Mystery Solved

Ancient chicken bones and snail shells date the destruction of a Greek city

Researchers could even determine the season when the siege began.

Originally Published: 
© German-Israeli Tell Iẓṭabba Excavation Project

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As winter turned to spring in the year 107 BC, residents of the Greek town of Tell Iztabba were plunged into a season of destruction.

The town was destroyed that year by the ancient Hasmoneans, who clashed with the Hellenistic (Greek) Seleucid empire during the second century BC.

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And it’s thanks to a new archaeological analysis that researchers can pinpoint the year — and even the season — when the siege of the town started.

Writing this week in the journal Antiquity, researchers from Germany and Israel detail how they used ancient chicken bones, snail shells, and fossilized plants to date the fall of Tell Iẓṭabba.

The remains of the town are located in modern-day Beit She’an, Israel.

© German-Israeli Tell Iẓṭabba Excavation Project

Previous analysis of ancient vases, coupled with written accounts, placed the destruction of Tell Iẓṭabba between 111 and 107 BC.

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But more recently excavated coins coupled with written accounts of the Hasmonean siege of nearby Samaria place the date in 107 and 108 BC.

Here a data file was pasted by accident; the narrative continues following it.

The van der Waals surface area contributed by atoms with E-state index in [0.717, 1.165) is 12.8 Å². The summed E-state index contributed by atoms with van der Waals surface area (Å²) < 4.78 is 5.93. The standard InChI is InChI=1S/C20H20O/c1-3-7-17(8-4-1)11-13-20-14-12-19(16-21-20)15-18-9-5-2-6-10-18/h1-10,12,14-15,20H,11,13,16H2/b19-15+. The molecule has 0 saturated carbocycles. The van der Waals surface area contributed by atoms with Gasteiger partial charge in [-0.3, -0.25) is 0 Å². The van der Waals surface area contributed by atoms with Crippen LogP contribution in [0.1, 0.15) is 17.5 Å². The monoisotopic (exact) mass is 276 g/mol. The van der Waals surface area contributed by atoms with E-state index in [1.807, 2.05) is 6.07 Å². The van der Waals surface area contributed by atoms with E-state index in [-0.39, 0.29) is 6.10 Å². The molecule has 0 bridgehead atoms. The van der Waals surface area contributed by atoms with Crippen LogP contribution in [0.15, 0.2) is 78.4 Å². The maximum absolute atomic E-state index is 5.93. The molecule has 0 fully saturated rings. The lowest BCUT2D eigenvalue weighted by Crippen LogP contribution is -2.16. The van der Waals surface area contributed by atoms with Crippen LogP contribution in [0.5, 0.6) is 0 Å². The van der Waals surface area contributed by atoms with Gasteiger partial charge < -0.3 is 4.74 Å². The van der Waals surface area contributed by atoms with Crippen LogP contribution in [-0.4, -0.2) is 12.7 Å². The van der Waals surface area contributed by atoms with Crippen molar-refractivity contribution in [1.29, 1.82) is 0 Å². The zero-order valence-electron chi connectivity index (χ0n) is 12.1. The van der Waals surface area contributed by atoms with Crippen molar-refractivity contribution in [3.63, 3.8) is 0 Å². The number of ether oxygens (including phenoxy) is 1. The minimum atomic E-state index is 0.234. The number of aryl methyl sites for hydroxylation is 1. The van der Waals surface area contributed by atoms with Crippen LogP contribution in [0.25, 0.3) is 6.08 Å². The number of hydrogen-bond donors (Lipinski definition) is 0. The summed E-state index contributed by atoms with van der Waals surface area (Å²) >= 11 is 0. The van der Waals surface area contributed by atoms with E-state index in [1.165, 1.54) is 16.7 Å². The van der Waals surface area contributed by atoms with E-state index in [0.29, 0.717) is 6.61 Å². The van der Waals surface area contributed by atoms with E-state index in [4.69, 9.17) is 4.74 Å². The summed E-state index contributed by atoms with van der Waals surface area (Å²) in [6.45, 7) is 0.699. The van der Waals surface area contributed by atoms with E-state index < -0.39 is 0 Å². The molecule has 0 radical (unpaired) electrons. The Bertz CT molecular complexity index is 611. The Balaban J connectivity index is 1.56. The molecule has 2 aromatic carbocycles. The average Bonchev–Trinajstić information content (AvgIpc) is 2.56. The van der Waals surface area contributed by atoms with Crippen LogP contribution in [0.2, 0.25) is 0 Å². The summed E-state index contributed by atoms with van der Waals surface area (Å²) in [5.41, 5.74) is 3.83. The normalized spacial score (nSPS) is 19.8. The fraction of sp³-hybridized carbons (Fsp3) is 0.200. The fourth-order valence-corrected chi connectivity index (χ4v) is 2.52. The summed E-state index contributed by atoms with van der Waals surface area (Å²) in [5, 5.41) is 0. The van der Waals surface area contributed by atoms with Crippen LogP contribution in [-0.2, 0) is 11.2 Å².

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And to pin down the season when Tell Iztabba was invaded, researchers looked at the leg bones of chickens that were left behind in homes destroyed by the Hasmoneans.

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“Analyzing them revealed residues containing medullary bone deposits in the marrow that served to produce eggshells during the laying season in spring. This indicates that the chickens were slaughtered in spring.

-Study authors Achim Lichtenberger and Oren Tal, in a press release.

They also found the remains of shells from field snails, which people typically ate in the springtime.

And the researchers were also able to identify the remains of at least eight wild plant species that typically produce fruit in the spring and early summer.

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The physical evidence also lines up with accounts of Hasmonean conquest written in the ancient Hebrew Scroll of Fasting, Megillat Ta’anit.


According to the text, residents in the region were expelled during the Hebrew month of Sivan, which coincides with May and June.

The fall of Tell Iẓṭabba also makes sense in the context of the time — Hellenistic military conquests usually took place in the spring.

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This new level of detail helps clarify the timeline of Hasmonean conquests, and also shows how the changing of the seasons could have influenced behavior in the ancient world.

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